Diagnosis and treatment of diarrhea
Although usually not harmful, diarrhea can become dangerous or signal a more serious problem.
You should see your doctor if:
- You have diarrhea for more than 3 days
- You have severe pain in your abdomen or rectum
- You have a fever over 38.88 degrees Celsius
- See blood in your stools or they are black, like tar
- Have signs of dehydration
If your child has diarrhea, don’t hesitate to call the doctor for advice. Diarrhea can be dangerous if children have lost a lot of fluids that have not been replaced quickly.
What tests can the doctor do?
Diagnostic tests to find the causes of diarrhea include the following:
- Medical history and clinical examination. The doctor needs to know about your eating habits and possible medication use to examine you for symptoms of the disease.
- Stool culture. Microbiologists analyze a stool sample in the lab to check for bacteria, parasites or other signs of disease or infection.
- Blood tests. Blood tests may be useful to rule out certain diseases.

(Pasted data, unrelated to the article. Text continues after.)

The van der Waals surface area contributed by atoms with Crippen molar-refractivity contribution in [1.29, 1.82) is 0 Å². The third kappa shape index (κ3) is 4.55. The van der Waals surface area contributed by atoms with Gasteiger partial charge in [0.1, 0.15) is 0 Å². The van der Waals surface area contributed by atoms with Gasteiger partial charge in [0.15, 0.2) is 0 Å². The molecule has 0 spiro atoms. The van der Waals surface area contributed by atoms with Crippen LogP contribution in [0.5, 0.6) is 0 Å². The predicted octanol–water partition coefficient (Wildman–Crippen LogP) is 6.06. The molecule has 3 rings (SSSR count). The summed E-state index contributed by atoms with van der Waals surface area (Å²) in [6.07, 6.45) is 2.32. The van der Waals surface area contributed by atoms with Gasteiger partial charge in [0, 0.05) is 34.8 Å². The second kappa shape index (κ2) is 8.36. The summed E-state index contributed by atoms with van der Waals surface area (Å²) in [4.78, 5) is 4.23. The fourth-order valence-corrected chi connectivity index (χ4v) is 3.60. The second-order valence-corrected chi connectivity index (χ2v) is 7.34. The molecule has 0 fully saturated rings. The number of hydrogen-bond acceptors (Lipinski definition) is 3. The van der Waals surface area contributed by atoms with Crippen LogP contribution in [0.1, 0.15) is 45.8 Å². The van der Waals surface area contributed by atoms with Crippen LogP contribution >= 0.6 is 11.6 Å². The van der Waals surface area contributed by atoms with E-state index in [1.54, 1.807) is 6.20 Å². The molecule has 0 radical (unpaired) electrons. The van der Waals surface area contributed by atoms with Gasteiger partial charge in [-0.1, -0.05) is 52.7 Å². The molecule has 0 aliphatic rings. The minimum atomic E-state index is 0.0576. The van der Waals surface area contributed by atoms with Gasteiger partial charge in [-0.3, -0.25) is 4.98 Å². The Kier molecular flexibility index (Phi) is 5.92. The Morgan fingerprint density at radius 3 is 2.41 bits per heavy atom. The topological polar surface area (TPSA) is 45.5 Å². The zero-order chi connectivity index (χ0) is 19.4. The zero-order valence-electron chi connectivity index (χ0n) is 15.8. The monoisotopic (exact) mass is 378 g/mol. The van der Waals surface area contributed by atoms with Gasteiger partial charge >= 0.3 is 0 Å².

- Nutritional tests. To find out if a food intolerance or allergy is causing diarrhea. The doctor may ask you to avoid lactose, found in dairy products, carbohydrates, wheat or other foods to see if the diarrhea responds to a change in diet.
- igmoidoscopy. For this test, the doctor uses a special instrument to examine the inside of the rectum and the lower part of the colon.
- Colonoscopy. This test is similar to sigmoidoscopy, but the doctor looks at the entire colon.
Is there an effective treatment for diarrhea?
In most cases, the only treatment necessary is to replace fluids that have been lost to prevent dehydration. Drugs that stop diarrhea may be helpful in some cases, but are not recommended for people whose diarrhea is from a bacterial infection or parasite, because by stopping diarrhea the microorganism gets trapped in the intestines and we get a prolongation of the problem. Instead, doctors usually prescribe antibiotics. Viral causes are either treated with medication or allowed to run their course, depending on the severity and type of virus.